Skip to comments.Cold Fusion Chemist Martin Fleischmann Dies at 85
Posted on 08/13/2012 8:03:05 AM PDT by null and void
British chemist Martin Fleischmann, who stunned the world by announcing that he had achieved nuclear fusion in a glass bottle, has died after a long illness. He was 85.
His son Nicholas said he died August 3, 2012, at his home in Tisbury, England. He had suffered from Parkinson's disease for many years.
Fleischmann was one of the world's leading electrochemists when he and partner Stanley Pons proclaimed in 1989 that they had sparked fusion, the nuclear process that heats the sun, in an experiment at the University of Utah.
The reaction they reported occurred at room temperature and appeared to give off little radiation, an enormous contrast to the still-ongoing quest to harness fusion by conventional means, in billion-dollar reactors at temperatures of millions of degrees.
The announcement in Salt Lake City raised the hope of a shortcut to fusion as a clean, renewable and cheap energy source. But, when other scientists rushed to replicate the achievement, most failed, and "cold fusion" was quickly labeled junk science. Physicists accused Fleischmann of incompetence and fraud.
He and Pons continued to work on and defend their findings, but they were disheartened by the way their work was ignored by scientists after the debacle of 1989.
"This has been a terrible experience," Fleischmann told German news site Telepolis in 2005. Research on "cold fusion" persists on the fringes of the scientific world.
Fleischmann was born in Czechoslovakia. When the Nazis occupied the country in 1938, the family fled to England. To gain legal status for the move, Fleischmann was adopted by a British bachelor.
He studied chemistry at the Imperial College in London, and became known for a strong grasp of mathematics and an imagination unusual for a chemist. He took over the chemistry department of the University of Southampton in 1967 and gave it an international reputation. He was a fellow of the Royal Society, Britain's Academy of Sciences.
After retiring from the university, he spent a lot of time in Salt Lake City, collaborating on experiments with his friend Pons, an American. Together, they decided to revive an idea Fleischmann had years ago. He had speculated that something interesting, perhaps a nuclear reaction, could be achieved by taking advantage of the peculiar behavior of hydrogen atoms infused in palladium, a precious metal.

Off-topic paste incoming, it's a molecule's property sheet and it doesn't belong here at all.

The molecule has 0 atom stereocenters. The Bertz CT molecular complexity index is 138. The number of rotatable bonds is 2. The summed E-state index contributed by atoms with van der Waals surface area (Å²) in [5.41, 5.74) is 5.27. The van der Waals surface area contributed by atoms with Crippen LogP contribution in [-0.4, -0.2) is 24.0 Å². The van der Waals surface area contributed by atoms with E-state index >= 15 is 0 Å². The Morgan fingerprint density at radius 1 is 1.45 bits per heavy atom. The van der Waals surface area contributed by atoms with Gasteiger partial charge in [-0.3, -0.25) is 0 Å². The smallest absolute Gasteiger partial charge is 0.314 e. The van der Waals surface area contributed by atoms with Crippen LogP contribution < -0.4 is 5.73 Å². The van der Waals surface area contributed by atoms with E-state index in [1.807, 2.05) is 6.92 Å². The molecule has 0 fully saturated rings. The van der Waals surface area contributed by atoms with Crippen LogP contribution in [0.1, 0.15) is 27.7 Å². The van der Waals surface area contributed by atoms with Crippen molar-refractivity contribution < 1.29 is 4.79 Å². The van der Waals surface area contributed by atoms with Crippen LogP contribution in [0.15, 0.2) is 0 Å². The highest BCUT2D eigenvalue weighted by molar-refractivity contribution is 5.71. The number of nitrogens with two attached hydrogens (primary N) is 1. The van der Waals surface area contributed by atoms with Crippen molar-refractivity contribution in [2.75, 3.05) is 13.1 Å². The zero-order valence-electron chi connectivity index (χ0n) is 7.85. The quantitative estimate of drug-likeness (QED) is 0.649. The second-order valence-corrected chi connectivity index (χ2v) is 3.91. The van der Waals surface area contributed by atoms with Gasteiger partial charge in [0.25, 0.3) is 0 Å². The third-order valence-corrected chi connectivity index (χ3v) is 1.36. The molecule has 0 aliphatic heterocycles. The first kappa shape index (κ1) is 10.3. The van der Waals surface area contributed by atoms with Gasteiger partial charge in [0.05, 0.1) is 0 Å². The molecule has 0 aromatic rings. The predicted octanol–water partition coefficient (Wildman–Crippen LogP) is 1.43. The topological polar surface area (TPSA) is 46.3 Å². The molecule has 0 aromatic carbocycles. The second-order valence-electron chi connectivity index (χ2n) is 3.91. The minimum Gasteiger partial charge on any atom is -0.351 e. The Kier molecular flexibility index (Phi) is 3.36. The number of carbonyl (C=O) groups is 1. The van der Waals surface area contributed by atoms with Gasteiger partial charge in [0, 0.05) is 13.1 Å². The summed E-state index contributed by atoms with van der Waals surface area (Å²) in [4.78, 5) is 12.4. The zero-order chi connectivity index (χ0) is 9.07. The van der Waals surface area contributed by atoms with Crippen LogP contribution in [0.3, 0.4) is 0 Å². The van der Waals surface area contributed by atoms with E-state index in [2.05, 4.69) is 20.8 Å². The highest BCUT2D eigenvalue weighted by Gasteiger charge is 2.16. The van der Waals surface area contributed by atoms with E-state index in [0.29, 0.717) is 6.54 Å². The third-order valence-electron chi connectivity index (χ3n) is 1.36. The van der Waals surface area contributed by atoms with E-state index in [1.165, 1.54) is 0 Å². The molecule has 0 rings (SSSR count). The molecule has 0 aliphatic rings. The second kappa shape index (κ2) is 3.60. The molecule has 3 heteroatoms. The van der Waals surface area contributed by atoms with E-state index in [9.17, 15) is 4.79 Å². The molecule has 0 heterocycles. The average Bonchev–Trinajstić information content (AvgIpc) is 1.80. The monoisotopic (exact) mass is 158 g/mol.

Fleischmann was an "exploratory genius," said Michael Melich, a friend of Fleischmann and a research professor of physics at the Naval Postgraduate School in Monterey, CA.
I think Pons & Fleischmann will be vindicated, at least partly. There are low-energy nuclear fusion and fission reactions that will eventually become commercially viable. Maybe not the same reaction that purportedly occurred in their famous experiment, but I think it will happen commercially.
Perhaps he has fused with Heaven.
I have been following the work of this man and the mad rush that is on-going in the world to be the first to develop the technology that Martin Fleischmann dreamed of before anyone ever heard the term “cold fusion”. If you search the topic you could read the rest of your life on the published research on the topic. The vast majority of the research is however not published and is done by private organizations like “Toyota” and others who have discovered that there is indeed real science and value in the research.
I expect that the names of Ponds and Fleishmann will go down in history as the most famous names in science. Their names will be as well or perhaps more well known as Newton, Einstein, Bell, Edison, Farnsworth, William Shockley, John Bardeen, Walter Brattain and any other famous scientist who discovered something that changed human progress forever.
The original coverage of their discovery was maligned by scientists who were receiving money for fusion research and didn’t want that money to stop. While Fleischmann didn’t live to see his efforts vindicated I hope Ponds does.